Notice the pattern of consonants in the first line: n-l-b-l-n-b-l-k-n; without the interruption of the voiceless k (a crunchy crouton), there would be an exact repetition of the b-l-n sequence. Now look at the end of the third line: na blednom nebosklone, n-bl-d-n-m-n-b-sk-ln. This is the kind of detail you don’t intellectually notice without the kind of close analysis I’m doing here, but the ear (if you have an ear for poetry) notices, and it makes you want to say the lines over and over. Meanwhile, the third and fourth lines each end with similarly constructed, unusual, resonant words, nebosklón (‘sky-slope’) and khorovód, which produce a sort of quasi-rhyme.

Next come the three lines that remind me of MacLeish:

I tikho krai zemlí svetleet,
I vestnik utra, veter veet,
I vskhodit postepenno den’.

Notice, surrounding the showy alliteration of the middle line (vest- ut- vet- veet), the subtler interweaving of t’s, kh’s, v’s, and s’s in the outer lines, all bound together with the repeated initial I… I… I ‘and… and… and’; the rhythm of the third line, with the “scud” (Nabokov’s term for a stressless foot, with its “expressive delaying note”) in the third foot adding to the impression of finality I mentioned above.

I will mention also the judicious sprinkling of obsolete meanings (preduprezhdát’), words (pochivaet), and forms (dole ‘longer,’ now dol’she); the leisurely, delaying syntax of lines 8-12; and the irresistible sonic puzzle of line 13, which sounds almost like two long words, fprivychnyichás probuzhdená, with a repetition of pr…á and a matching up of the teasingly similar sounds v/b, y/u, ch/zh that make the whole thing into a verbal worry bead you can mutter as a kind of mantra.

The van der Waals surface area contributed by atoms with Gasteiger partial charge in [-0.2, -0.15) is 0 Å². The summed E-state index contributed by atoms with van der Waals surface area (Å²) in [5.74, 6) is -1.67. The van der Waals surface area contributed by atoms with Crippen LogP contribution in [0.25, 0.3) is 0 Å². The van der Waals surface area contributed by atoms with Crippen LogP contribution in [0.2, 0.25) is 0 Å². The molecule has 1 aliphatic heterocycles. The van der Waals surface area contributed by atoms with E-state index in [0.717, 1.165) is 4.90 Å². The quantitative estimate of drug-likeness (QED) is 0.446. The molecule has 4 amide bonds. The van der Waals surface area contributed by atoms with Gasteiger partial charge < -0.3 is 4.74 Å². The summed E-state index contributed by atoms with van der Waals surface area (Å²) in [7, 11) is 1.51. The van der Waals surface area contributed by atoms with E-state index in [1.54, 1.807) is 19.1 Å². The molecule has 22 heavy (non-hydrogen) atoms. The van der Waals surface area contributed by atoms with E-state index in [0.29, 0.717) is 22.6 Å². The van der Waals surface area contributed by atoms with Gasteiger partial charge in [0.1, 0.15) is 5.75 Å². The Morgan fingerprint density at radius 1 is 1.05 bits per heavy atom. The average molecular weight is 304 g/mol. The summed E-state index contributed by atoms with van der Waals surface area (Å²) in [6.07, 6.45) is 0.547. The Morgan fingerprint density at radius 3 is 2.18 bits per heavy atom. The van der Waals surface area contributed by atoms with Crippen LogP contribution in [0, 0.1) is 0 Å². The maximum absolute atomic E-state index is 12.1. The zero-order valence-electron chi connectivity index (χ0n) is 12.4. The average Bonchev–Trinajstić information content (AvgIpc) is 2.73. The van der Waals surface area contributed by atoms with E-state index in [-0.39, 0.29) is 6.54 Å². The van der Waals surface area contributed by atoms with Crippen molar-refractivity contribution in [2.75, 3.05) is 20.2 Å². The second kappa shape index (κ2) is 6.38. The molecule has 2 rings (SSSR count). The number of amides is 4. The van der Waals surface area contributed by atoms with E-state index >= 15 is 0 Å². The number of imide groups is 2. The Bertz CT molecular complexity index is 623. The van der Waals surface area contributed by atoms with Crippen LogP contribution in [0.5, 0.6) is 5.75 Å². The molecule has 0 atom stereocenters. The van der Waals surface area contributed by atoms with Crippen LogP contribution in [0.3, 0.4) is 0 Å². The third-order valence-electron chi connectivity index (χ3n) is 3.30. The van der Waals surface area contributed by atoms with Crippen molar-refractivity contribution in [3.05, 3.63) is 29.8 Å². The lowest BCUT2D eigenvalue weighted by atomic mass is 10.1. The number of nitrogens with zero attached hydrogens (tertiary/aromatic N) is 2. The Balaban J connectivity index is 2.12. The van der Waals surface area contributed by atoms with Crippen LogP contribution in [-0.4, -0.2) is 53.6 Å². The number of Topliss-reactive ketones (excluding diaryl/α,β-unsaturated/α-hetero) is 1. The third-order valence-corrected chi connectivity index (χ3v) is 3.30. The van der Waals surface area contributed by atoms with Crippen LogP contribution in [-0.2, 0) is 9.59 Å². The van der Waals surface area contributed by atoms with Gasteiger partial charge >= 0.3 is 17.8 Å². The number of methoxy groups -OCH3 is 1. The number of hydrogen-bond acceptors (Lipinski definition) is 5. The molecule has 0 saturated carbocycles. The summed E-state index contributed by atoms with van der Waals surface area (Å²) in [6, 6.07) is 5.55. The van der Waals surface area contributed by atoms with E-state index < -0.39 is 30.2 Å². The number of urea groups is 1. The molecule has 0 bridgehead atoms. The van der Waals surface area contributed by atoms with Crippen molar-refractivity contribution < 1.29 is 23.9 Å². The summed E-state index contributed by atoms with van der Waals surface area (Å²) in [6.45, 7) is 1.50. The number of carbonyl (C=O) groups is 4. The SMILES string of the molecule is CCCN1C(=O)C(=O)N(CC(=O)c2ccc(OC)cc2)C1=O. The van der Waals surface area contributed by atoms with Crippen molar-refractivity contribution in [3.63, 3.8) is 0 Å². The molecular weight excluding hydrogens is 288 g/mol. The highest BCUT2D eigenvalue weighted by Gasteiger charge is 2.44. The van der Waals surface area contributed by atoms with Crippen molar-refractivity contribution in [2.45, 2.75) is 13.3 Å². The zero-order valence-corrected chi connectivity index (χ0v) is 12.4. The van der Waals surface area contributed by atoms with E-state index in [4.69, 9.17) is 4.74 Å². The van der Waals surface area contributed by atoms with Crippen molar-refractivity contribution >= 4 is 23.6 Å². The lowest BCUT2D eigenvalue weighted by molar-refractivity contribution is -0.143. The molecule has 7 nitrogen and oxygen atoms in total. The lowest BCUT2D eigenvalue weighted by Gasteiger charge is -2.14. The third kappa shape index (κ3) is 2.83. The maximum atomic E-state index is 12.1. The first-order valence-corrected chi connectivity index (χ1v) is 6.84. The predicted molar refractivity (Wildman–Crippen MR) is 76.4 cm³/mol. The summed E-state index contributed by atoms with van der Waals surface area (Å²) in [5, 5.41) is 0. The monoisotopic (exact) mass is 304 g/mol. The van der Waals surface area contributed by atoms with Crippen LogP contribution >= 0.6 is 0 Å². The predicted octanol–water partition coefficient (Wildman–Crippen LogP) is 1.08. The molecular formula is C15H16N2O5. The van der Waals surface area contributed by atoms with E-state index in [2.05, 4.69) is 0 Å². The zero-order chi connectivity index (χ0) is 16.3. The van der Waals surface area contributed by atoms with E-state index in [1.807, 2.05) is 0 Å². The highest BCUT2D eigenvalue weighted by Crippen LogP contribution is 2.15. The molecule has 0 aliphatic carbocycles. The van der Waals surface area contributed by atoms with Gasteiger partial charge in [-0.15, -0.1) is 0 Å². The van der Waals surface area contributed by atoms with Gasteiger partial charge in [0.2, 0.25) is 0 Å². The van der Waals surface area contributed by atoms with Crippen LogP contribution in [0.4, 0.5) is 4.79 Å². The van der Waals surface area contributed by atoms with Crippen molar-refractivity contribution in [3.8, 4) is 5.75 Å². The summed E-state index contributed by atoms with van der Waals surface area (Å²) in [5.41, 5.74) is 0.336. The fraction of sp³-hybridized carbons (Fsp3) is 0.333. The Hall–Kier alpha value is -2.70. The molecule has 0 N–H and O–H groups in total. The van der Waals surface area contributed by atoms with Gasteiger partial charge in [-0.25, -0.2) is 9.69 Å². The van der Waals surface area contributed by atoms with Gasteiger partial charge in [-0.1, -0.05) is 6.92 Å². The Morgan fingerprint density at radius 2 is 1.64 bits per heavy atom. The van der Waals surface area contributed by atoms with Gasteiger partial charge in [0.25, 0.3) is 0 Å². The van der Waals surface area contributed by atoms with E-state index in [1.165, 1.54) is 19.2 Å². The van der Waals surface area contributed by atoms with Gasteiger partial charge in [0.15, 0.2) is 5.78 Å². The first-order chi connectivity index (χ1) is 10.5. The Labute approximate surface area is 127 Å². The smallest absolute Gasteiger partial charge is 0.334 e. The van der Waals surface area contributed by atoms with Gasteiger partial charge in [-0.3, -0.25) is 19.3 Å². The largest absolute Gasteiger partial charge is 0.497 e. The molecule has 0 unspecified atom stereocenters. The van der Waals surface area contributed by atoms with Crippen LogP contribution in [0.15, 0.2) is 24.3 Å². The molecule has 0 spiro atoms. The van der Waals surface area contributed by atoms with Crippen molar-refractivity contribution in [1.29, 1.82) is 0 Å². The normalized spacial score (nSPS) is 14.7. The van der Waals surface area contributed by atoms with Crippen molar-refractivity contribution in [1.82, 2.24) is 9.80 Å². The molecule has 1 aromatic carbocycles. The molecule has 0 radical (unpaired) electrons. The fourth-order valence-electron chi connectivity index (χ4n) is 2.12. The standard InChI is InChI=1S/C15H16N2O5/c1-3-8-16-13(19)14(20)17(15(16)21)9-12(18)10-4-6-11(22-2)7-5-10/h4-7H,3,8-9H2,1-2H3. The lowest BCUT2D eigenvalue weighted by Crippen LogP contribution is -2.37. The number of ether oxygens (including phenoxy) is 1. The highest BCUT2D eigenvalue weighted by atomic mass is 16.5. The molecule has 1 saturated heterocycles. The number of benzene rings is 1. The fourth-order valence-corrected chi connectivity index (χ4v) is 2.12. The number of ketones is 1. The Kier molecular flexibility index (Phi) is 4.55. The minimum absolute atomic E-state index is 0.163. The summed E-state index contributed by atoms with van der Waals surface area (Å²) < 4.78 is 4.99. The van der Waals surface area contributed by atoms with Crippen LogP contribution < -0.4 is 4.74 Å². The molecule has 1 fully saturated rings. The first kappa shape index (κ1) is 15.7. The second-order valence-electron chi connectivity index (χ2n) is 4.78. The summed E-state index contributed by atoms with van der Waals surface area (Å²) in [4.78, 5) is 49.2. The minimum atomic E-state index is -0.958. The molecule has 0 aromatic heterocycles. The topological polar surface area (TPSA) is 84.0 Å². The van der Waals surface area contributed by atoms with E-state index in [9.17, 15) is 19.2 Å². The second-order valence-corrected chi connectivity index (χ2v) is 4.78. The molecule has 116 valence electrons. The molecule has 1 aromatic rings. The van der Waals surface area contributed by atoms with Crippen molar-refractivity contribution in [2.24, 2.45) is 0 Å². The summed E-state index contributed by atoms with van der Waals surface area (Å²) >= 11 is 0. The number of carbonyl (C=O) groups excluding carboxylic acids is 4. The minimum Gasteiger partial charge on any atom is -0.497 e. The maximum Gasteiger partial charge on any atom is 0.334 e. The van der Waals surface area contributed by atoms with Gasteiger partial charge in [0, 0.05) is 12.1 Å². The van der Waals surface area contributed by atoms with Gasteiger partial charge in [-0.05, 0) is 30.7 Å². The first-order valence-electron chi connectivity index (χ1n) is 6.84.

Now notice that the entire stanza, to the kind of person who reads for plot, reduces to “She liked to get up early.” This is not the kind of reader Pushkin is writing for, and that goes double for Nabokov, who probably never wrote a sentence he did not roll around in his mouth several times to make sure it produced the effect he wanted. I take, pretty much at random, a fragment of a long sentence from the fourth paragraph of Drugie berega (the Russian equivalent of Speak, Memory): “судя по густоте солнечного света, тотчас заливающего мою память, по лапчатому его очерку, явно зависящему от переслоений и колебаний лопастных дубовых листьев, промеж которых он падает на песок” [‘judging by the thickness of the sunlight, immediately flooding my memory, by its palmate outline, manifestly dependent on the interlayings and vibrations of the laciniate oak leaves between which it falls onto the sand’]. Here’s a transliteration (again, penultimate stresses are unmarked, and I’ve added a few y’s to aid pronunciation):
sudyá po gustoté sólnechnovo sveta, totchas zaliváyushchevo moyú pamyat’, po lápchatomu yevó ócherku, yavno zavísyashchemu ot peresloyénii i kolebánii lópastnykh dubóvykh list’yev, promézh kotorykh on pádayet na pesók…